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It’s likely that 2014 will be remembered in the Caribbean as the year of chikungunya – a previously little-known virus which became a household name as it spread throughout the region. However, by August, health officials in the USA were reporting that for the first time, U.S. mosquitos were spreading the virus. Two people in Florida were reported to have acquired chikungunya infections domestically; in both cases a person infected with the virus after visiting the Caribbean was then bitten again by an uninfected mosquito in Florida, which then transmitted the illness further.
“The arrival of chikungunya virus, first in the tropical Americas and now in the United States, underscores the risks posed by this and other exotic pathogens,” said Roger Nasci of the Centers for Disease Control and Prevention, in a prepared statement.
Chikungunya virus is rarely fatal. Infected people typically suffer fever, severe joint pain and swelling, muscle aches, headaches, rash or a combination of symptoms. The name is derived from the Tanganyikan language, Kimakonde, and means “that which bends up,” describing the debilitating pain infected people suffer. Patients usually recover in about a week, although some people suffer long-term joint pain. There is no vaccine and no specific treatment.
WHAT YOU NEED TO KNOW:
Chikungunya is a viral disease transmitted to humans by infected mosquitoes. It causes fever and severe joint pain. Other symptoms include muscle pain, headache, nausea, fatigue and rash. This virus is not spread person to person, but rather by the bite of the Asian tiger mosquito (Aedes albopictus) or the yellow fever mosquito (Aedes aegypti). The disease shares some clinical signs with dengue, and can be misdiagnosed in areas where dengue is common. There is no cure for the disease. The only advice for avoiding infection is to avoid mosquito bites. Treatment is focused on relieving the symptoms. The proximity of mosquito breeding sites to human habitation is a significant risk factor for chikungunya. Since 2004, chikungunya fever has reached epidemic proportions, with considerable morbidity and suffering. The disease occurs in Africa, Asia and the Indian subcontinent. In recent decades mosquito vectors of chikungunya have spread to Europe and the Americas. In 2007, disease transmission was reported for the first time in a localized outbreak in north-eastern Italy.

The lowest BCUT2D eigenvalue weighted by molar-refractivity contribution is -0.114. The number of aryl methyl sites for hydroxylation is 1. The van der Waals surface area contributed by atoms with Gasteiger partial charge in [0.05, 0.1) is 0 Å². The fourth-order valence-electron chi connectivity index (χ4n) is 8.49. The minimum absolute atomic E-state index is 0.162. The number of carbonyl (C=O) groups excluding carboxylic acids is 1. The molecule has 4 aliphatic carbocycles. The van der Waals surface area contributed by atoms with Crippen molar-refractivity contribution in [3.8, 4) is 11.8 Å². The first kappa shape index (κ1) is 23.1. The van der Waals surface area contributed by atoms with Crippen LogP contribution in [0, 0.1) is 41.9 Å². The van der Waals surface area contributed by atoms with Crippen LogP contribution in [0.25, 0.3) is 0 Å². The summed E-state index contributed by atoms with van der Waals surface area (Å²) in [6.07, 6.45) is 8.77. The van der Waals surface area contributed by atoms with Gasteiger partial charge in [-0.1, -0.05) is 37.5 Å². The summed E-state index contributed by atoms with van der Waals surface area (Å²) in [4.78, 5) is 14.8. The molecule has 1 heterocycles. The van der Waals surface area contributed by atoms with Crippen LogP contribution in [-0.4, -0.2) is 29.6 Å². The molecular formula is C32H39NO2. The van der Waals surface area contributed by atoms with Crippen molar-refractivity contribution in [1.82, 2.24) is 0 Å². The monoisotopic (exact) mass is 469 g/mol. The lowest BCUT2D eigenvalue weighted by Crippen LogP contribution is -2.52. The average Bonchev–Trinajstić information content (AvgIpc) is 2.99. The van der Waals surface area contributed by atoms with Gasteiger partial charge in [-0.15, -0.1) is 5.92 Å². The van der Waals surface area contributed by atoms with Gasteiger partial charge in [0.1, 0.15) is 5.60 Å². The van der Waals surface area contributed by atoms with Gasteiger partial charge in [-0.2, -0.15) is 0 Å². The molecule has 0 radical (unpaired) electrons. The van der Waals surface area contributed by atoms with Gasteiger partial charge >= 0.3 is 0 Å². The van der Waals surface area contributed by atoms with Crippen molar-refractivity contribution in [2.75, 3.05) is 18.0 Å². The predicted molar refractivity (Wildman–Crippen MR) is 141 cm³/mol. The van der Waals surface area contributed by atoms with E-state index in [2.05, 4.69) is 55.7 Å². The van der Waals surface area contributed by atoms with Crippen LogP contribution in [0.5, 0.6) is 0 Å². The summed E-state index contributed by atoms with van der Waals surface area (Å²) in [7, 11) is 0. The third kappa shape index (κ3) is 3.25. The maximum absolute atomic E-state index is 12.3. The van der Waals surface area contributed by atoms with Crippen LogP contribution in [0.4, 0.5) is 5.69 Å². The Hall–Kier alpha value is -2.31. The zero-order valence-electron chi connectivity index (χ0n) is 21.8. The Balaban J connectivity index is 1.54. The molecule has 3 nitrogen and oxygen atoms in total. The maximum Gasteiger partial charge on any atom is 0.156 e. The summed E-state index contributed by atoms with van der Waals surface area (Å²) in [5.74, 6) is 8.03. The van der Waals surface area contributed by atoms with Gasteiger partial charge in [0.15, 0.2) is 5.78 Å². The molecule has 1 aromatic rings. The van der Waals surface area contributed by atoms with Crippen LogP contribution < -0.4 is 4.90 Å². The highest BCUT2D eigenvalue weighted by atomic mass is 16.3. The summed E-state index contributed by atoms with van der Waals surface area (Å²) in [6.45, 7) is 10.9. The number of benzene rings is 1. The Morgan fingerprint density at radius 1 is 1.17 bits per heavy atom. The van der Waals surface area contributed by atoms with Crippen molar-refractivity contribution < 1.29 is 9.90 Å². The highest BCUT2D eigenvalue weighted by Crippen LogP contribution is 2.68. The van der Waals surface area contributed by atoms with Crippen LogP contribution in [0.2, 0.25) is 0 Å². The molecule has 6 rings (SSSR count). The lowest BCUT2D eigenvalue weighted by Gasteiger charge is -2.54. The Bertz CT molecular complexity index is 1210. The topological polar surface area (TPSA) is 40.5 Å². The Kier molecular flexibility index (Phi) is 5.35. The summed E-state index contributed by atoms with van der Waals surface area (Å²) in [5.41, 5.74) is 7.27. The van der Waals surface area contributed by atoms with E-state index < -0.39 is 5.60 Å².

Use mosquito repellent on exposed skin. Wear long sleeves shirts and pants. Have secure screens on windows and doors to keep mosquitoes out. Get rid of mosquito breeding sites by emptying standing water from flower pots, buckets and barrels. Change the water in pet dishes and replace the water in bird baths weekly. Drill holes in tire swings so water drains out. Additionally, a person with chikungunya fever should limit their exposure to mosquito bites in order to avoid further spreading the infection. The person should stay indoors or under a mosquito net.